Being physically active will greatly help your heart, brain, muscles, back, bones and overall mood and sense of well-being.
People who are NOT active, have an increased risk of heart disease and stroke, as well as the increased risk of diabetes, cancer and dementia.
If you have a condition that makes regular exercise options too difficult or stressful, you need to get creative.
WALKING at a moderate pace is an excellent option for those who do not want to run or jog.
You can also toss a ball with the kids, rake a few leaves, pull a few weeds, walk up a few stairs, park the car a little bit further from the entrance to the Mall and add a couple of minutes to your walk when you go shopping.
The biggest decision you’ll make is to take DAILY ACTION and change your life for the better. As the saying goes, decide today to “JUST DO IT”.
Here’s how to beat the Usual Suspects:
If you seriously want your health and heart function to improve, facing reality is imperative.
Number One: Decide to Change your diet to more fresh, unprocessed healthy choices, stop smoking, cut down or eliminate alcoholic beverages and do not use any of the recreational drugs.
Here’s the Truth and the Facts:
The continued use of these products will absolutely increase your risk for stroke and all the other heart problems/diseases. It’s your choice – so make the call that’s going to help you live longer and healthier.
Stress Management is one of the most important things you need to do.
If you need help, seek out a good counselor or Doctor, to help you manage and deal with your stress. If at all possible, try to avoid the use of anti-depressants.
Sometimes we become our own authors of our stress levels, by the decisions we make. What people do you allow into your life? Get rid of the Toxic ones. Some are harder to do than others, including getting your finances under control. Do we choose to watch TV or YouTube selectively or do we allow violence, shouting and arguing to spill over and intrude into our psyche every day? Unfortunately, that’s what’s mostly available for us to watch – maybe it’s time to read a great book instead.
Bottom line: Get better at managing your day. Set your alarm, get up early, give yourself time to get ready to go and you won’t miss the bus or let the traffic jump-start your stress.
How to Recognize Signs of a Heart Attack
The symptoms of a heart attack can sometimes resemble indigestion, heartburn, and a stomachache can occur, as well as a heavy feeling in the chest.
Other Symptoms of a heart attack can include:
- Pain that travels through the body, for example, from the chest to the arms, neck, back, abdomen or jaw.
- Lightheadedness and dizzy sensations
- Profuse Sweating
- Nausea and Vomiting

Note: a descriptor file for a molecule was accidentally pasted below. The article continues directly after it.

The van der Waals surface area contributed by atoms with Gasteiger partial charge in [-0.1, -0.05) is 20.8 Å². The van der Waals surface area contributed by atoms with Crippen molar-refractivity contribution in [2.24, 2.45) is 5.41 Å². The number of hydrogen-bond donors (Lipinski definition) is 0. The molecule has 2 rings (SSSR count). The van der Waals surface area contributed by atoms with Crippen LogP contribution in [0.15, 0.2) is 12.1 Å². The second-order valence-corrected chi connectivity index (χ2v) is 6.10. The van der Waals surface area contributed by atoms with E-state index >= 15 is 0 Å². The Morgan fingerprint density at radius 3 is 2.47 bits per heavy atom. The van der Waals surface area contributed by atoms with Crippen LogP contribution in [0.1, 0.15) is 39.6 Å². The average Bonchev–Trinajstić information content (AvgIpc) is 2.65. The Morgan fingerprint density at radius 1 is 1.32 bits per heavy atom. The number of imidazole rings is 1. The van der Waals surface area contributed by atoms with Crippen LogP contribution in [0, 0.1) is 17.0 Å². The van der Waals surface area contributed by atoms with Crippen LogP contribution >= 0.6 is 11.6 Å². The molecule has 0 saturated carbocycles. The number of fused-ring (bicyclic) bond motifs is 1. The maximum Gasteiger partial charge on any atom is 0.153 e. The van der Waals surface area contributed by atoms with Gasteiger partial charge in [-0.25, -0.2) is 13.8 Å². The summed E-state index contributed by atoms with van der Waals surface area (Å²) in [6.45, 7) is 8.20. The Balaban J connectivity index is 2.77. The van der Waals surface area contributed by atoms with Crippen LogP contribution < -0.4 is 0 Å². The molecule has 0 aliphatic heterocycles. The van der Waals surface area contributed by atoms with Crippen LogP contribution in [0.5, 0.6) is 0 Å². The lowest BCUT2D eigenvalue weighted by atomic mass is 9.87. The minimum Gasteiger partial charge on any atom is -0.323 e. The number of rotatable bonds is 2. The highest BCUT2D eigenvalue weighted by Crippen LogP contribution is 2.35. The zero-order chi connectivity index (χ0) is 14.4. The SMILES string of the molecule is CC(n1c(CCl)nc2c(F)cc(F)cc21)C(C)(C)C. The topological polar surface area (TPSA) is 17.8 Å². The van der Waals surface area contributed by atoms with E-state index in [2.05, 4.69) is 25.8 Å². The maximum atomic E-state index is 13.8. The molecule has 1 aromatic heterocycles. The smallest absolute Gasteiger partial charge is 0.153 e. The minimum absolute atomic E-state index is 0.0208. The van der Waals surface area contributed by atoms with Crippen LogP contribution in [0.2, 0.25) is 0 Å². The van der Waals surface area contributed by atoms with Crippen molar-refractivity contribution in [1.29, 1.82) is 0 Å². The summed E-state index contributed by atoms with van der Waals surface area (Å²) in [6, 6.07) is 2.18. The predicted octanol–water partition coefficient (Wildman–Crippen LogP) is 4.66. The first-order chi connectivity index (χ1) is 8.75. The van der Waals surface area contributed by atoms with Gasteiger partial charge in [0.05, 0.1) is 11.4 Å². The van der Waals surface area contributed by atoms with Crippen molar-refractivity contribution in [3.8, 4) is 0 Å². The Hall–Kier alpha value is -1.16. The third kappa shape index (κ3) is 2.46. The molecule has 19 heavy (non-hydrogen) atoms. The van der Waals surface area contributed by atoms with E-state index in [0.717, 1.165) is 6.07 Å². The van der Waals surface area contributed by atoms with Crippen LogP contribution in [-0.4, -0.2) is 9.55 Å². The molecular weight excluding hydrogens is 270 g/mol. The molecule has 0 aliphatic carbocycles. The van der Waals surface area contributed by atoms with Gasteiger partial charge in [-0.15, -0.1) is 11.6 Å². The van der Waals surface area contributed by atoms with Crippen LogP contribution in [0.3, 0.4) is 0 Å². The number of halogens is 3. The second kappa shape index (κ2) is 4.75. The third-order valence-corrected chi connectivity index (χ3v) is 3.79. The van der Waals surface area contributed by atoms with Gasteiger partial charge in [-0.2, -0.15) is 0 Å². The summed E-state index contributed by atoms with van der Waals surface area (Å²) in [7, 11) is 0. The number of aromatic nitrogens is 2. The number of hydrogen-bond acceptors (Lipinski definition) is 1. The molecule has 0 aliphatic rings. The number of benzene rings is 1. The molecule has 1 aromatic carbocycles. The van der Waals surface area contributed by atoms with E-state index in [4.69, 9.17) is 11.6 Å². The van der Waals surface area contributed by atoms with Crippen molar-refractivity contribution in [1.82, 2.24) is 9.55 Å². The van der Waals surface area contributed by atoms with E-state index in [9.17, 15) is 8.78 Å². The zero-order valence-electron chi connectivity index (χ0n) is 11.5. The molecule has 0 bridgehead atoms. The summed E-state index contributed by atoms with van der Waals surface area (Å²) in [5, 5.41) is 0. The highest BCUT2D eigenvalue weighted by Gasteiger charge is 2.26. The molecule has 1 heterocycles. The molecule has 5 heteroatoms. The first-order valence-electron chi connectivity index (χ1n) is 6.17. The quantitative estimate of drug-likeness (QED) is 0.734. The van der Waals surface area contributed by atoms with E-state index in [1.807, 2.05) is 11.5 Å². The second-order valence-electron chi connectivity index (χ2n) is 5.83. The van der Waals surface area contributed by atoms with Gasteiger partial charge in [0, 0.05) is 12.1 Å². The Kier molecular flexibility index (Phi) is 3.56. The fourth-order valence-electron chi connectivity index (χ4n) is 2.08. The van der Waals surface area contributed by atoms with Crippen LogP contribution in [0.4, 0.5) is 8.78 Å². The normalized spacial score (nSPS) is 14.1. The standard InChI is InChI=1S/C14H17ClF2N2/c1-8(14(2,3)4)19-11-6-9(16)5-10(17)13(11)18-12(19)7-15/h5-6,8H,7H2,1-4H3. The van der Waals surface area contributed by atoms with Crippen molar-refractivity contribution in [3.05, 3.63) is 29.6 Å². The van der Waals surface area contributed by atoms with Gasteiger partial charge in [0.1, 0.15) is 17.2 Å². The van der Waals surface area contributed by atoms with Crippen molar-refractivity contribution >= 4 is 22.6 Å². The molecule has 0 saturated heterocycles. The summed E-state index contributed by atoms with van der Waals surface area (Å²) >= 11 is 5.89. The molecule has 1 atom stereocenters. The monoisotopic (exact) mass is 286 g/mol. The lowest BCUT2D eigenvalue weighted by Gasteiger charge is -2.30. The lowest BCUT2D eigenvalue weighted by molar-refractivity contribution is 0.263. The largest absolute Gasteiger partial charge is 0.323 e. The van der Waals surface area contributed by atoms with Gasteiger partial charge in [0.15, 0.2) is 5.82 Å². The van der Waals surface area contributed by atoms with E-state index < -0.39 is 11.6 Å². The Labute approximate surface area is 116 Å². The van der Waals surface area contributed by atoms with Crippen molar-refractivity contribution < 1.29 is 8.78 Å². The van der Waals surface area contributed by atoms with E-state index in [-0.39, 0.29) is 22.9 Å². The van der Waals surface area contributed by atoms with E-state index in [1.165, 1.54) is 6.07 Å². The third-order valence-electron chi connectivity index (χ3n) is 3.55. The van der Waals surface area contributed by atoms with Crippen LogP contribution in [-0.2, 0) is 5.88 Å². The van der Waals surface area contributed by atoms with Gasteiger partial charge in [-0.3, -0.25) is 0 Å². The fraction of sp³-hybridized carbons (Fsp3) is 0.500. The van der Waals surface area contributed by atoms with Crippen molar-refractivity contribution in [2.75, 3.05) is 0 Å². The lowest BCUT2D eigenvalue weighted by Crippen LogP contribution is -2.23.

Heart failure is also an outcome of heart disease and breathlessness can occur when the heart becomes too weak to circulate blood.
Some heart conditions occur with no symptoms at all, especially in older adults and individuals with diabetes.
If you experience any of these symptoms, seek immediate medical assistance.
Let’s Summarize the Basics:
The key to healthy eating is to choose foods in their natural form.
Eat Vegetables and Fruits in their raw state as much as you can.
Using raw foods in your “smoothies” is an excellent way to consume foods raw.
One or two servings of red cabbage, kale, broccoli, cucumber, carrots and brussel sprouts are great vegetable choices for a “smoothie.”
One or Two delicious and naturally sweet fruits can add nutrition and flavor.
Apples, raspberries, strawberries, blueberries, blackberries, lemon or limes (don’t peel them) are all great choices. Just add ½ or ¾ cups of water and let your food blender hum. For best results, do not overfill the blender.
Protein sources such as canned beans and lentils are pre-cooked and added into the “smoothie” for texture – you’ll be amazed at how these “smoothies” will make you feel healthy and full.
These blended “smoothies” can reduce your cholesterol and help to manage atrial fibrillation (an irregular heart rhythm).
Finally, here are some of the factors that, if left untreated, can cause strokes and disease.
The term “cardiovascular disease” describes problems with the blood vessels and circulatory system as well as the heart.
The term “heart disease” refers to issues and deformities in the heart itself.
“Congenital Heart Disease” is the general term for deformities of the heart that have been present since birth.
According to the Centers for Disease Control (CDC), heart disease is the leading cause of death in most of the Western and European countries of the world.
Two other conditions you must deal with that are primary causes of Heart problems and disease are “Stress” and “Weak Immune Systems.”